This is my favorite Chuck Berry lyric, which is saying a lot. He was a phenomenal writer, with a gift for fitting words together so they scanned, rhymed, and still felt like normal human speech spiked with flashes of wry humor:
As I got on a city bus and found a vacant seat
I thought I saw my future bride walking down the street.
I yelled to the driver, “Hey, conductor, you mus’
Slow down, I think I see her — Please let me off the bus!”
Berry is usually classed as a pioneer of rock ‘n’ roll, which of course is true, as far as it goes. His most influential moment was the mid 1950s, when he recorded “Maybelline,” “Johnny B. Goode,” “Memphis,” and a string of other hits, as well as lesser-known masterpieces like “Too Much Monkey Business” and “No Money Down.” But that was only part of the story: he kept developing as a writer over the next decade, and some of his greatest lyrics were penned in the early 1960s (maybe during his year and a half in prison on a racist Mann Act conviction): “Nadine,” “Promised Land,” “No Particular Place to Go,” and “You Never Can Tell.”
After that, he pretty much cruised as an oldies artist — his only number one hit came in 1972 with “My Ding-a-ling,” but that was a naughty novelty he’d been performing at live shows for years. There was another prison stint for income tax evasion and some unpleasant stories… but whatever the complexities of his personal life, his songs changed the world. It is impossible to imagine Bob Dylan writing “Subterranean Homesick Blues” without Berry’s example, and no one ever turned street language into poetry as naturally, at least until the classic era of rap.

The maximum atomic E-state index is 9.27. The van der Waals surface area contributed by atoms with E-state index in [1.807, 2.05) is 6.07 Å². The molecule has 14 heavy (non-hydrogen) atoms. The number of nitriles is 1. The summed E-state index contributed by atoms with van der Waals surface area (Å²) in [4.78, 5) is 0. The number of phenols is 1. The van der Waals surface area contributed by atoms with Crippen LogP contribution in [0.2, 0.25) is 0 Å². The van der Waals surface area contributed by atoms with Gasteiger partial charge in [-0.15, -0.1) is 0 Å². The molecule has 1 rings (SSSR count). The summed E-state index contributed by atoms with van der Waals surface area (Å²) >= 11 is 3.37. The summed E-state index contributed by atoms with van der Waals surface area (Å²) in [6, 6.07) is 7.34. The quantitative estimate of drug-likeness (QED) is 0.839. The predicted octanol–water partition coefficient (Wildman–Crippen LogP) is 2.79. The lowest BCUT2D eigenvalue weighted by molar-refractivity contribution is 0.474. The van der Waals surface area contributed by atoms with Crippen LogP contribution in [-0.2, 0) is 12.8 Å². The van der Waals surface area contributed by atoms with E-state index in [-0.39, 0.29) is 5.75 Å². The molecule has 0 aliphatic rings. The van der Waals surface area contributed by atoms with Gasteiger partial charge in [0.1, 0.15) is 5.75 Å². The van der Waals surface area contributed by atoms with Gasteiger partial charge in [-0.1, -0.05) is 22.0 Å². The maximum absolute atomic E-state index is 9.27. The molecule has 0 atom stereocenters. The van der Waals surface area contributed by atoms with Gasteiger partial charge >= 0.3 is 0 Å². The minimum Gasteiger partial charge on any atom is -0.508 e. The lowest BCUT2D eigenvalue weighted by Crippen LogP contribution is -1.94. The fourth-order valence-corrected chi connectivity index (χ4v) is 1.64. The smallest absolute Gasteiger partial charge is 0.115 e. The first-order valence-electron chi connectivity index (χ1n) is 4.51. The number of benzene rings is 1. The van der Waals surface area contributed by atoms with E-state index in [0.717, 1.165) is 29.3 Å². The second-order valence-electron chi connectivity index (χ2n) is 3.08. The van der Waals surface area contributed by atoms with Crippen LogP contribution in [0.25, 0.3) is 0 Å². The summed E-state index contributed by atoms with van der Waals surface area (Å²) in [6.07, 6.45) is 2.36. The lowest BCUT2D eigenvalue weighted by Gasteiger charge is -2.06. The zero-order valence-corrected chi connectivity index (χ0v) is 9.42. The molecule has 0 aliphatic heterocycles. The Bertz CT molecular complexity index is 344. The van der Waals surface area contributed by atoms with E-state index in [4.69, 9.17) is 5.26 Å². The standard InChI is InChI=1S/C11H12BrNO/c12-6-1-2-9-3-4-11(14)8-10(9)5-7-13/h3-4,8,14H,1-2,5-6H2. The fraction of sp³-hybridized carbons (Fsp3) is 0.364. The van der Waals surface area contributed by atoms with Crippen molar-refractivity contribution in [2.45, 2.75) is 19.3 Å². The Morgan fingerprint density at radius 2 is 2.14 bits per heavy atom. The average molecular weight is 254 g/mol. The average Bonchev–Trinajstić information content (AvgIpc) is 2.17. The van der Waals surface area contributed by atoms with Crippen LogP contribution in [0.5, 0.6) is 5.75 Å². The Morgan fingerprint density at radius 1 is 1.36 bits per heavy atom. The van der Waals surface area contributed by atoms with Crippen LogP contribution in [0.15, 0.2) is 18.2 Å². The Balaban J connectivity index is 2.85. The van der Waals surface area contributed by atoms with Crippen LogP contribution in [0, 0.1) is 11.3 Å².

I only saw Berry twice, at the Cape Cod Melody Tent circa 1970 and a quarter century later at the one-off Newport R&B Festival. That was an incredible line-up, two days of music with Dr. John’s band backing everybody on day one and Allen Toussaint’s band backing everybody on day two. Chuck played with Toussaint, and it was the weirdest and most memorable set of the weekend.
I won’t say it was good, exactly — but it was real music, not canned, not the hits, not just going through the motions… which was noteworthy, because Chuck was by then notorious for just playing the hits and going through the motions. As far as I could tell, that was his plan at Newport as well, but he came out and there was Allen Toussaint on piano — a giant in his own right — playing the piano parts off Chuck’s old records, note for note, like he’d assimilated every note in his youth and been waiting forty years for the chance to play them with the master… which I’m guessing is exactly right.
Chuck responded by getting into the instrumental breaks, trading licks with Toussaint, and they weren’t the rote licks off his records — his guitar was out of tune, and they were strange licks, and some folks thought the whole set was a disaster, and I’m not arguing, but… Berry and Toussaint were both giants and they were so obviously enjoying themselves that it felt like a privilege to be there.
This version of “Nadine” is sort of an accidental tribute to that afternoon, since I do it as a rumba in the style of Snooks Eaglin, who was Toussaint’s guitarist in the Flamingos, their first band, back in their teens. I’ve loved Eaglin’s playing since I was a kid, but ended up with this arrangement because I couldn’t play Berry’s straight-ahead 8-to-the-bar for three minutes without getting cramps in my right hand.